Tony Romeo is Harrisburg bureau chief for KYW Newsradio 1060.
Born and raised in the Harrisburg area, Romeo began his professional career at age 18, while in college at Penn State Harrisburg. He was still a college student when he covered the Three Mile Island nuclear disaster for WSBA Radio in York, Pa.
Romeo also worked for five years as a television reporter in Harrisburg, and served as news director for an AM-FM pair of stations in White Plains, NY. He has also worked at stations in Florida and Texas.
Romeo came to KYW Newsradio in the summer of 1990. In 1993 he was assigned to a choice beat: to succeed famed reporter Sandy Starobin as Harrisburg bureau chief. In 1994, he came to Philadelphia and the City Hall bureau, where he served as bureau chief.
Romeo has covered major stories during the administrations of John Street and Ed Rendell, including the Philadelphia school district takeover, sports stadium controversies, the 1999 mayoral campaign, and the Republican National Convention in 2000.
On January 1, 2003, with former Philadelphia mayor Ed Rendell elected to serve as Pennsylvania governor, Romeo was tapped to return to Harrisburg for a second stint as bureau chief there. KYW Newsradio said Romeo’s appointment was part of the station’s plan to beef up its coverage in that area.
In his spare time, Tony has served as publicity chairman of the South Central Pennsylvania Food Bank.
The $2-per-pack tax, if passed by the state legislature, was expected to provide about $45 million in funding for the School District of Philadelphia.
Rep. Mike Vereb (R-Montgomery County) confirms that supporters of a $2-per-pack city cigarette tax to raise funds for Philadelphia schools are having trouble rounding up enough votes to pass it in the House.
“We will not be bullied into changing or lowering our standards by the Department of Justice or anyone else,” said Pennsylvania state police commissioner Frank Noonan.
A new commission empanelled by the Pennsylvania legislature to redraw the state’s formula to fund basic education has held its first meeting.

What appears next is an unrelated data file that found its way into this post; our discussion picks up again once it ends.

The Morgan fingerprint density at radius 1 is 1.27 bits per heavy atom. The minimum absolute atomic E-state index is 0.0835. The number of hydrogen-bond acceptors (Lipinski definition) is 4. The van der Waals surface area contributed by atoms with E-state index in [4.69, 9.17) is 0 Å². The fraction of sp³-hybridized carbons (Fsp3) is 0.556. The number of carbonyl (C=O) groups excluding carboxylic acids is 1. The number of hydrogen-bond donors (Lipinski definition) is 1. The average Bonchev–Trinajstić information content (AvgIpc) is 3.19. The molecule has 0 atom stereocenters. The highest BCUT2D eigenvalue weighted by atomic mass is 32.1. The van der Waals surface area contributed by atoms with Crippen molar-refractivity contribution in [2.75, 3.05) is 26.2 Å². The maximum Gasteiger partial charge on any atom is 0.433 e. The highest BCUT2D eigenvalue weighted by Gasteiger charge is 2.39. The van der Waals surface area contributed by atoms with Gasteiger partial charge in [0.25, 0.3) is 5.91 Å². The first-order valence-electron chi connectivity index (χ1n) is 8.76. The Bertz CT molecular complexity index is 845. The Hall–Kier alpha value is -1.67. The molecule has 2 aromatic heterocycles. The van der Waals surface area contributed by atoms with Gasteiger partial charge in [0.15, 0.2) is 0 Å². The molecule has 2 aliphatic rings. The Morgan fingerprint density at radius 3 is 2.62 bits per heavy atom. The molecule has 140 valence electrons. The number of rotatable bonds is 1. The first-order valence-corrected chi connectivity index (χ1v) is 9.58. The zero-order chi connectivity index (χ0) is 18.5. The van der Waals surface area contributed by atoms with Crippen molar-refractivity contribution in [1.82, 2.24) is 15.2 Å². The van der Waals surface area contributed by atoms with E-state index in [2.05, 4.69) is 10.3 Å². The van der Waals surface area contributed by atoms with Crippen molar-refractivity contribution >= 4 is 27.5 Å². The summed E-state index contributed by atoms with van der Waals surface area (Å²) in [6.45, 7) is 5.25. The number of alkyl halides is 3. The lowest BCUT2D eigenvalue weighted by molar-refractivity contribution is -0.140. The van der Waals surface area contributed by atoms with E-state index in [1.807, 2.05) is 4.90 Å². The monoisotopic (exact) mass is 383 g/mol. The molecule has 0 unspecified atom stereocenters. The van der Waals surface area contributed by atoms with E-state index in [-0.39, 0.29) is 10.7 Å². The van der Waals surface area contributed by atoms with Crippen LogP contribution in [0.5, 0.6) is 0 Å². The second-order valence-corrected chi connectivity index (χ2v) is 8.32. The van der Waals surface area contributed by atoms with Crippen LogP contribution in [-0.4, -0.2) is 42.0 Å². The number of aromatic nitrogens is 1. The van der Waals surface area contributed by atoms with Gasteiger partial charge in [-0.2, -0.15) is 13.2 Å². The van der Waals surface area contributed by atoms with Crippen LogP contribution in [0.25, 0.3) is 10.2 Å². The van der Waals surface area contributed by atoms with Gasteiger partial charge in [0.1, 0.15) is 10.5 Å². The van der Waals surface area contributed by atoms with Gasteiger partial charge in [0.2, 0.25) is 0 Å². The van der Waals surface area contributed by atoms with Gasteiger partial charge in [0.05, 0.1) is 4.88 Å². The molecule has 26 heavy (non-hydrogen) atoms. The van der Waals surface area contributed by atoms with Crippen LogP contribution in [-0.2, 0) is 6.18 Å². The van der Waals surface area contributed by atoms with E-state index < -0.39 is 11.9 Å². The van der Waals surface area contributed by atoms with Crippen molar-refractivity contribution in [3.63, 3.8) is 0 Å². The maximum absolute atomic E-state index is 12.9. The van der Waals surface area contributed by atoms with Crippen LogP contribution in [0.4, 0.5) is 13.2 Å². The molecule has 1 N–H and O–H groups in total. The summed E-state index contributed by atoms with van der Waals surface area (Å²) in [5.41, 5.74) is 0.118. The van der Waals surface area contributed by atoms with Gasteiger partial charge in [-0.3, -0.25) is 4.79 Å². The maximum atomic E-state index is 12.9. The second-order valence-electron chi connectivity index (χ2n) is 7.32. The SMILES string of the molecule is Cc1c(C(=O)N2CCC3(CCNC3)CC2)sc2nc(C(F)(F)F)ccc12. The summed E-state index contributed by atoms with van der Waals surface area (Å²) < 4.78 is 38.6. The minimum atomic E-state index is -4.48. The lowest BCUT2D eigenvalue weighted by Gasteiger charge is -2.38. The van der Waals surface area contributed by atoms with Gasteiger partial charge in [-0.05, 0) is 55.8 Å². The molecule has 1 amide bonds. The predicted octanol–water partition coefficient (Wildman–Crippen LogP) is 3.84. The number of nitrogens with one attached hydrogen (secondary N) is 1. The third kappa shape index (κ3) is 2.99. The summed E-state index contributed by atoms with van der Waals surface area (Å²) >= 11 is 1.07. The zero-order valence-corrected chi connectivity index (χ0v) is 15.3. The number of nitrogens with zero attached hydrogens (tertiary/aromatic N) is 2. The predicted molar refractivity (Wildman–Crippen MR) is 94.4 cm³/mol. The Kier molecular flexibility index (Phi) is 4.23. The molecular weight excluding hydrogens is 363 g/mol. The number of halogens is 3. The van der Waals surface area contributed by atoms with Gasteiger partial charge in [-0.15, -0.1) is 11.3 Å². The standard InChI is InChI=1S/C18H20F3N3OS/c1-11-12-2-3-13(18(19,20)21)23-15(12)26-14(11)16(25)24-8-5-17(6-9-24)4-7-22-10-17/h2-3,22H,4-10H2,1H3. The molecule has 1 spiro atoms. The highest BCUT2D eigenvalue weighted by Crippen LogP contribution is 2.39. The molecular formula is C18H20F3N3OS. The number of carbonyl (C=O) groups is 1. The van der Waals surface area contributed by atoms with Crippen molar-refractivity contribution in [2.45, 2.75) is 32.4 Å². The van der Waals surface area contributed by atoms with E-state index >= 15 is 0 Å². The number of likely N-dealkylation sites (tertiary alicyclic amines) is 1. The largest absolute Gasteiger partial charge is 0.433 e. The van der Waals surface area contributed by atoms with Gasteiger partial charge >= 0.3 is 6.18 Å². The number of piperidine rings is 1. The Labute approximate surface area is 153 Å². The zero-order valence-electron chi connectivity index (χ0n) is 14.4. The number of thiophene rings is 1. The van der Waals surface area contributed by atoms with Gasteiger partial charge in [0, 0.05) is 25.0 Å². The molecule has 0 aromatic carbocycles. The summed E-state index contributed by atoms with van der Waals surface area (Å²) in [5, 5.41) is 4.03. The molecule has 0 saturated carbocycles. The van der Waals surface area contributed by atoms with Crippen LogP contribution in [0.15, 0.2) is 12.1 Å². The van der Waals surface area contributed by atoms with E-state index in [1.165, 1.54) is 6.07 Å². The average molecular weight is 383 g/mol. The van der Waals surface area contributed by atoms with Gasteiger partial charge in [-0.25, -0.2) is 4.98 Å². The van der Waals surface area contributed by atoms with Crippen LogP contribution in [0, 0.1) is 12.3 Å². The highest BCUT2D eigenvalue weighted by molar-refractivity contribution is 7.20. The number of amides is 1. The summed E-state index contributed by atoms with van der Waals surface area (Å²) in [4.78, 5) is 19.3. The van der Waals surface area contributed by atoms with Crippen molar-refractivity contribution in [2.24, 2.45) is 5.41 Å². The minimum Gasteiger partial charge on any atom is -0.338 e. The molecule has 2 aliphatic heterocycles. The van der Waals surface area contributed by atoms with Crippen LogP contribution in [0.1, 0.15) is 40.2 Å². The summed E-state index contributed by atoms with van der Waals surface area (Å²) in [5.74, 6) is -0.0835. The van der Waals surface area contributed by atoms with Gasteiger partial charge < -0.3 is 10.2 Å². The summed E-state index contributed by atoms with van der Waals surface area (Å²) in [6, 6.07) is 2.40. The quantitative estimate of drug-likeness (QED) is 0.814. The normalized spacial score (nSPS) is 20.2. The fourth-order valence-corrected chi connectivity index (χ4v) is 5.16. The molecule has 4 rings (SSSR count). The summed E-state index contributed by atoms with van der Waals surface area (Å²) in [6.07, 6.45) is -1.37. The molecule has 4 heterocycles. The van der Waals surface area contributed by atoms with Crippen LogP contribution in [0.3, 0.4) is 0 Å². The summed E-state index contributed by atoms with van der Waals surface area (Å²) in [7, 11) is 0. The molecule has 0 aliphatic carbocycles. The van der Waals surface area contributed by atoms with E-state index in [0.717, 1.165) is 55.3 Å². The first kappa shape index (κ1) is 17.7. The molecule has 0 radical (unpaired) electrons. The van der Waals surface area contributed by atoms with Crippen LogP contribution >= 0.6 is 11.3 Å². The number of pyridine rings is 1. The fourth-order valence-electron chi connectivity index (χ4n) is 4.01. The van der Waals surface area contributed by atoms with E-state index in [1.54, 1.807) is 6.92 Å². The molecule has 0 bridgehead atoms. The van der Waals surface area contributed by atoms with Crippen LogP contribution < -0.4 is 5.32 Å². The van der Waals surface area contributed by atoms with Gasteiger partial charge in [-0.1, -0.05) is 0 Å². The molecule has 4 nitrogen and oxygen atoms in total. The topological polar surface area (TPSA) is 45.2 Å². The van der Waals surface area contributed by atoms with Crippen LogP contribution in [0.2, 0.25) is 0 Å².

Pennsylvania Turnpike officials say the entire toll road system, including the sections that roll through urban areas, may get a speed limit boost to 70 mph next year.
Pennsylvania’s auditor general has released a report critical of the Department of Environmental Protection’s regulation of the natural gas drilling industry.
A new 70 miles per hour speed limit is now in effect a day ahead of schedule along most of a nearly 100 mile stretch of the Pennsylvania Turnpike’s main line.
The probe was later shut down by state attorney general Kathleen Kane, saying she she had no choice because the investigation was so flawed.
Corbett says one of his main concerns is the health risks that may be posed by the children.
A spokesman for the attorney general confirms there is an investigation.
Throughout the day on Wednesday, the Pennsylvania Turnpike Commission will gradually unveil signs posting a 70 mile an hour speed limit on most sections of the road between Morgantown in Berks County to the Blue Mountain Interchange in Cumberland County.
Gross gaming revenues were down just under 2-point-9 percent in the fiscal year just ended.
Steve Miskin, spokesman for House majority Republican leaders, says it’s a compromise that preserves history.
Pennsylvania has issued new guidelines for medical professionals on the use of opioid painkillers in an effort to stem the rising tide of prescription drug addiction.
Governor Tom Corbett’s strategy of dealing with the legislature is being scrutinized after his decision to veto part of the new state budget riled leaders of his own party.